Bonus Plans tend to have a short term focus since the payment of the bonus is contingent upon the accomplishment of specified quantitative and qualitative goals. This plan can thus be successfully administered to the middle management of most organizations.
Value based plans on the other hand, are based on the creation of the maximum value for the organization’s stockholders in terms of judging performance of the top management by evaluating the value created in terms of dividend payments and market capitalization.
While the main goal of non-profit organizations is not the generation of the maximum amount of profits to be distributed to its stockholders, but the provision of some basic social service or work toward the accomplishment of a pre decided social objective.
The proponents of pay for performance plans state that the very nature of the plan is such that it has motivational effects on those to whom it is administered. From a psychological viewpoint, pay for performance plans encourage the performance of those actions that lead to organizational goal accomplishment, thereby increasing both efficiency and effectiveness of the entire operation.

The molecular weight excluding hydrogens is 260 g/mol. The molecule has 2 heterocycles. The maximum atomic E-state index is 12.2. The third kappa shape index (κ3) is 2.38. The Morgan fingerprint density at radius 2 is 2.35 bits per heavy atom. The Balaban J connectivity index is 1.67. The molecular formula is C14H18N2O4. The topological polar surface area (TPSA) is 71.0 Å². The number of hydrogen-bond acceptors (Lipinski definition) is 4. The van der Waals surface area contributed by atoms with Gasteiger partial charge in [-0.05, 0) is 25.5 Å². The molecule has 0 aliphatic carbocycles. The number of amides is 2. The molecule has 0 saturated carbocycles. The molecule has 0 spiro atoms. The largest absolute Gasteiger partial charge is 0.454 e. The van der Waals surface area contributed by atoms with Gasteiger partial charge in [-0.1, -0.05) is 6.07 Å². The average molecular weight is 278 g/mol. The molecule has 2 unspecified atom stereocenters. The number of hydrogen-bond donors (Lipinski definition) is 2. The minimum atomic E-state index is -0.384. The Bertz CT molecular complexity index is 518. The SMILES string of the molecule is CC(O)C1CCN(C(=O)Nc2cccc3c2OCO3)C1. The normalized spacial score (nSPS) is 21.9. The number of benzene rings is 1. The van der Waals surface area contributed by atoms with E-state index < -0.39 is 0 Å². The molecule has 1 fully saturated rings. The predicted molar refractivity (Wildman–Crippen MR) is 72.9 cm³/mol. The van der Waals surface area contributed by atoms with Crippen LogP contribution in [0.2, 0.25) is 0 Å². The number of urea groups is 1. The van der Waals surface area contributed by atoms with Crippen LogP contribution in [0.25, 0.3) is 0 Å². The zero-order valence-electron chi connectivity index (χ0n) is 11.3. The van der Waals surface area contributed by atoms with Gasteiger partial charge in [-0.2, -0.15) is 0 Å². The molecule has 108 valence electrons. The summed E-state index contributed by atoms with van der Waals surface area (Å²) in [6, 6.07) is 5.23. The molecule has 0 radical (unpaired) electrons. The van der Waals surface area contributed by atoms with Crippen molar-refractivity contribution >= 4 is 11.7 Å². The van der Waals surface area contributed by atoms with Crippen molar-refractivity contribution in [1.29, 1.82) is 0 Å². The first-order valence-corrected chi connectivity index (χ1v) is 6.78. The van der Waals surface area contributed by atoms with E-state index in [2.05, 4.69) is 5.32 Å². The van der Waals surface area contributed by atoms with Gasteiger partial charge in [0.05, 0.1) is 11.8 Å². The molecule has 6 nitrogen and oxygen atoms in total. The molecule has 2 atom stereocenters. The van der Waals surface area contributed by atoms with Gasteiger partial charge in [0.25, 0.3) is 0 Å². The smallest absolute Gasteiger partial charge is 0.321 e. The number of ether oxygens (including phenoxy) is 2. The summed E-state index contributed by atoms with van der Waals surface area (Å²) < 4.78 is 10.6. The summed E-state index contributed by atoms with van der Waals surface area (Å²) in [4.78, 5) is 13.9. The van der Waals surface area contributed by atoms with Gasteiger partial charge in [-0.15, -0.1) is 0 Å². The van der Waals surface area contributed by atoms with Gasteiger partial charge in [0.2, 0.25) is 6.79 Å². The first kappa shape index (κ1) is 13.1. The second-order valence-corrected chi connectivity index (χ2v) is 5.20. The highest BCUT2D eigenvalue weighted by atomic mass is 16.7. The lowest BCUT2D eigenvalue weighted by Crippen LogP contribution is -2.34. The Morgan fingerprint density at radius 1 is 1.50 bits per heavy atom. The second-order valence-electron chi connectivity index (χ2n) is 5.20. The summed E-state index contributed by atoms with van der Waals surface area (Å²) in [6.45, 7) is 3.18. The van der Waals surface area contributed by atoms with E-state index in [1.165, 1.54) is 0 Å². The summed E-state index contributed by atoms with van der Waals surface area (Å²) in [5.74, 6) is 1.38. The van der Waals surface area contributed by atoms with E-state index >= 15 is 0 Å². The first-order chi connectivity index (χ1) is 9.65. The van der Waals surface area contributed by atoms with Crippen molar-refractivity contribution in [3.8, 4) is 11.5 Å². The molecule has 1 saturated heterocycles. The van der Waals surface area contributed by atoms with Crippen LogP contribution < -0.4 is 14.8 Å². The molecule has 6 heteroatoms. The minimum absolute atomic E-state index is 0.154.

This type of pay plan also receives support from micro economists who explain the plan effectiveness by using the relative price paradigm. Pay for performance plans set out clear and precise goals that are the target for the employees and the achievement of which will lead to increased monetary rewards. By default, this implies that any actions or performance that does not conform to the specified goals would go unrewarded.
Again going to the psychological viewpoint of human behavior, motivational theorists insist that all human want to achieve the maximum rewards possible for their actions. Thus, they are most likely to perform those actions that will reap the maximum rewards for them.
Successful administration of a pay for performance pay plans requires the presence of certain factors. First and most important of all the goals, (qualitative or quantitative) must be clearly specified and understood by all concerned personnel.
Secondly, the goals specified at the individual or departmental level must be congruent i.e. the achievement of each goal should contribute towards the overall organizational goals. And last but most important, the employees should be judged only for those goals over which they have control.